Scientists discover way to make milk chocolate have dark chocolate health benefits

October 28, 2016, Institute of Food Technologists
Chocolate
Chocolate. Credit: Wikimedia Commons

Dark chocolate can be a source of antioxidants in the diet, but many consumers dislike the bitter flavor. The taste of milk chocolate is more appealing to a greater number of consumers, but it doesn't have the same antioxidants properties as dark chocolate. In a recent Journal of Food Science study, researchers found a way to use peanut skin extracts to make milk chocolate that has even more nutritional benefits of dark chocolate without affecting the taste.

Researchers from the Department of Food, Bioprocessing, and Nutrition Sciences at North Carolina State University extracted phenolic compounds from peanut skins, a waste product of , and encapsulated them into maltodextrin powder which is an edible carbohydrate with a slightly sweet flavor that comes from starchy foods such as potatoes, rice or wheat. The maltodextrin powder was incorporated into the .

Consumer testing of 80 subjects who compared samples of both milk chocolates with peanut extracts and without showed that the fortified chocolates were liked as well as the untreated milk chocolate. These tests also showed that the threshold for detecting the presence of the peanut skin extract was higher than that needed to fortify the milk chocolate to antioxidant levels comparable to .

Because peanut skins are a of the blanching process of the peanut industry, the authors say that including these extracts would allow for a value-added use of the discarded skins.

"If applied to commercial products, peanut skin extracts would allow consumers to enjoy mild tasting products and have exposure to compounds that have proven health benefits," lead author Lisa L. Dean explained.

The researchers noted that peanut allergenicity was not investigated, but that work is now ongoing.

Explore further: Milk allergy? Watch the dark chocolate

More information: L.L. Dean et al. Minimizing the Negative Flavor Attributes and Evaluating Consumer Acceptance of Chocolate Fortified with Peanut Skin Extracts, Journal of Food Science (2016). DOI: 10.1111/1750-3841.13533

Related Stories

Milk allergy? Watch the dark chocolate

February 11, 2015
Does your sweetheart have a milk allergy? You may want to hold off on a dark chocolate Valentine.

Myths and facts about chocolate from a nutrition professor

January 21, 2015
With Valentine's Day just around the corner, does chocolate appeal to you for its flavor, symbolic meaning of love or potential health benefits? Dr. Judith Rodriguez, a nutrition professor and chair of the Department of Nutrition ...

Keeping peanut skins in the mix boosts nutrition, researchers find

November 2, 2012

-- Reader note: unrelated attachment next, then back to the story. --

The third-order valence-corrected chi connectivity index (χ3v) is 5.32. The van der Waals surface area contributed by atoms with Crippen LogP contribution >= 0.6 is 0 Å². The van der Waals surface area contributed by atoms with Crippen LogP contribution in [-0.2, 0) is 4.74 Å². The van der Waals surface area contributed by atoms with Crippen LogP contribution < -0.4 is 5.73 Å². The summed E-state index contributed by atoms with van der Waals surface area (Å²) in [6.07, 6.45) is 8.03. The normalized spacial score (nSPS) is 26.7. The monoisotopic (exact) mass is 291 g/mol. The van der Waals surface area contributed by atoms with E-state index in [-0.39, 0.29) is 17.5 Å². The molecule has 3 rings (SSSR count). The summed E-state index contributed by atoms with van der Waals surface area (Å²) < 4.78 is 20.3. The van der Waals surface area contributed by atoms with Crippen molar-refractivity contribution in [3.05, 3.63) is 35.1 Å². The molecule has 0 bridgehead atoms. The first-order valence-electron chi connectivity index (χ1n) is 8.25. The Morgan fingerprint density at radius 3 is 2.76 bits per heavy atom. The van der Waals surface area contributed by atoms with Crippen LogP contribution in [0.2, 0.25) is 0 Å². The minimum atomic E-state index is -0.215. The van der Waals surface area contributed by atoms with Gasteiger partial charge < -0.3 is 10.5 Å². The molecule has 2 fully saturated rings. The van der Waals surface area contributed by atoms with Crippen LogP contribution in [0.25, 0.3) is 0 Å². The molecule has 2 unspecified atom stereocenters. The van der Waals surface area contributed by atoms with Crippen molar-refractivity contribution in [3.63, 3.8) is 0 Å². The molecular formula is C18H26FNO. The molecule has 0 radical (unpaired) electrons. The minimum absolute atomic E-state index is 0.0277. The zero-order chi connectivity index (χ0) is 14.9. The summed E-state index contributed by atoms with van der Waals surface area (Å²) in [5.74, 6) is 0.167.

(Medical Xpress)—Peanuts taste good and are good for you. But a new NC State study shows that putting a bit of skin in the game can make peanut products even healthier while keeping them flavorful.

Recommended for you

Human immune 'trigger' map paves way for better treatments

June 21, 2018
A discovery about how human cells are 'triggered' to undergo an inflammatory type of cell death could have implications for treating cancer, stroke and tissue injury, and immune disorders.

Fetal T cells are first responders to infection in adults

June 20, 2018
Cornell University researchers have discovered there is a division of labor among immune cells that fight invading pathogens in the body.

How a thieving transcription factor dominates the genome

June 20, 2018
One powerful DNA-binding protein, the transcription factor PU.1, steals away other transcription factors and recruits them for its own purposes, effectively dominating gene regulation in developing immune cells, according ...

Severe stress may send immune system into overdrive

June 19, 2018
(HealthDay)—Trauma or intense stress may up your odds of developing an autoimmune disease, a new study suggests.

Composition of complex sugars in breast milk may prevent future food allergies

June 12, 2018
The unique composition of a mother's breastmilk may help to reduce food sensitization in her infant, report researchers at the University of California San Diego School of Medicine with colleagues in Canada.

Drug may quell deadly immune response when trauma spills the contents of our cells' powerhouses

June 11, 2018
When trauma spills the contents of our cell powerhouses, it can evoke a potentially deadly immune response much like a severe bacterial infection.

1 comment

Adjust slider to filter visible comments by rank

Display comments: newest first

NIPSZX
not rated yet Oct 30, 2016
Cool

Please sign in to add a comment. Registration is free, and takes less than a minute. Read more

Click here to reset your password.
Sign in to get notified via email when new comments are made.